Jump to content

  • Log in with Facebook Log in with Twitter Log in with Windows Live Log In with Google      Sign In   
  • Create Account

Submit your paper to J Biol Methods today!
- - - - -

working with high GC content template

  • Please log in to reply
2 replies to this topic

#1 suulei



  • Members
  • Pip
  • 3 posts

Posted 10 July 2003 - 03:27 AM

I am now PCR a gene from a high GC content template, my target sequence
Total number of bases is 1341 with % C+G = 64.73 [868]. I designed a pair of primers with Xba1 and Sac1 site respectively, they are 30 & 31nt respectively, both 22 nt complimentary to the target sequence. GC% are 46.7% & 38.7%.
When I doing PCR, only about 1/3 buffer concertration give the righ product, with the buffer concertration increase, the product is lost! Why?

Another problem obsessing me is I fall when I enlarged the system to 100 ul with 1/3 buffer, while I can get PCR product with a 15 ul system.

Any suggestions?

I think the high GC content is the problem, if I redesign a pair of primer, what should I take care of? More over, because I am PCR a intact gene, I have to cope with the ORF.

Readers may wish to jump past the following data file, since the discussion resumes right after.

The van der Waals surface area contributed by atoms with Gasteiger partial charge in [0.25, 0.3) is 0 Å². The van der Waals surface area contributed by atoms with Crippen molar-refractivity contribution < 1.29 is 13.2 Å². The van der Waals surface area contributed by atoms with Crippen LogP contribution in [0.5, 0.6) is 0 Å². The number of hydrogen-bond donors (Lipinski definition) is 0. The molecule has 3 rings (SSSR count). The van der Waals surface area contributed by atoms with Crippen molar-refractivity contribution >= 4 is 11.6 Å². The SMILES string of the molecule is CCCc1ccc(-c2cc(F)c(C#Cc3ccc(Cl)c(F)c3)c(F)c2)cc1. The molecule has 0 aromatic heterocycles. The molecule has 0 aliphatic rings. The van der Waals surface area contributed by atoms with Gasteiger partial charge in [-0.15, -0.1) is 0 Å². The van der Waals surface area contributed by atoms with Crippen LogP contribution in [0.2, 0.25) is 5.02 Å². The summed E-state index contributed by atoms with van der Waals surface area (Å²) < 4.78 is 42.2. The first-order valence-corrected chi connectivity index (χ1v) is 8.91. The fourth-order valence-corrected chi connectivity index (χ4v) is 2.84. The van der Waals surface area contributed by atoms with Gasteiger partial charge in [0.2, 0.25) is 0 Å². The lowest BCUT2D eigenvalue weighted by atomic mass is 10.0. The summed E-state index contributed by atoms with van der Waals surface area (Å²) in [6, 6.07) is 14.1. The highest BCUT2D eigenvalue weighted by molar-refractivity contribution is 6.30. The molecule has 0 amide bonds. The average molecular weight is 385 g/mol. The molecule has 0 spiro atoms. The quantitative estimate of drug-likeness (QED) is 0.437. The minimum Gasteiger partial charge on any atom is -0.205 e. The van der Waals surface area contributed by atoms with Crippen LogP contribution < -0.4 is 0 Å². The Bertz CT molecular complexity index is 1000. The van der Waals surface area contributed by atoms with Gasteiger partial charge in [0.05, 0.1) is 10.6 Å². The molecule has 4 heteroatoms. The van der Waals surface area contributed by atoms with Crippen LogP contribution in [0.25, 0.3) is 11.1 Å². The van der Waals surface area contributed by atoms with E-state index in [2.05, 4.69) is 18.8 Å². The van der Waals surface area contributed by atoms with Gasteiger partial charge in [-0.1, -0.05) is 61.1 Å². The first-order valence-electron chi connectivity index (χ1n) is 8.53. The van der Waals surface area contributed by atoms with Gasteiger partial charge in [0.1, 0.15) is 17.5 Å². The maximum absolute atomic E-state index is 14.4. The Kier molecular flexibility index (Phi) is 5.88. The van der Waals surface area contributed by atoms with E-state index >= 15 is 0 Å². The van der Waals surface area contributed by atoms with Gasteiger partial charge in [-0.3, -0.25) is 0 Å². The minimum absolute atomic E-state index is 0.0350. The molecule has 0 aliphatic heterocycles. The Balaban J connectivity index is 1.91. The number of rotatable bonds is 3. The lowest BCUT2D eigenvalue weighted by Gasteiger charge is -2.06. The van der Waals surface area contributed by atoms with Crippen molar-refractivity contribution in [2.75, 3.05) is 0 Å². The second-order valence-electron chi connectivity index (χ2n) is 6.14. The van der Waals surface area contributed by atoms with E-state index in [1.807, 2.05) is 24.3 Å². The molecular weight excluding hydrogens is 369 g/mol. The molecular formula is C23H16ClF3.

#2 hennry



  • Active Members
  • Pip
  • 7 posts

Posted 14 July 2003 - 03:05 AM

I have no clue about your problem with the product loss when using the 1 x concentration of your buffer, in my opinion reaction conditions in molecular
biology are more intuitive than rational.
E.g. I just play with the annealing temp and the MgCl2-concentration until
I get the desired product.
Anyway, the problem in the scale up of the PCR reaction seems to be the
programm of the thermocycler. You've expanded your reaction volume by
a factor of seven, so the temperature profile in your large PCR-reaction will
not be the same as in the small reaction, so you also have to increase the
length of the denaturation-, annealing- and synthesis-cycles a little bit.

#3 ale



  • Active Members
  • Pip
  • 20 posts

Posted 15 July 2003 - 01:33 AM

I agree with hennry, I just change MgCl2 concentration and PCR program in general, but not the buffer concentration.
Also, I have observed that when you increase the reaction volume, the amount of the desired product does not increase proportionally using the same PCR program....in general I obtain less product.
Good luck

Home - About - Terms of Service - Privacy - Contact Us

©1999-2013 Protocol Online, All rights reserved.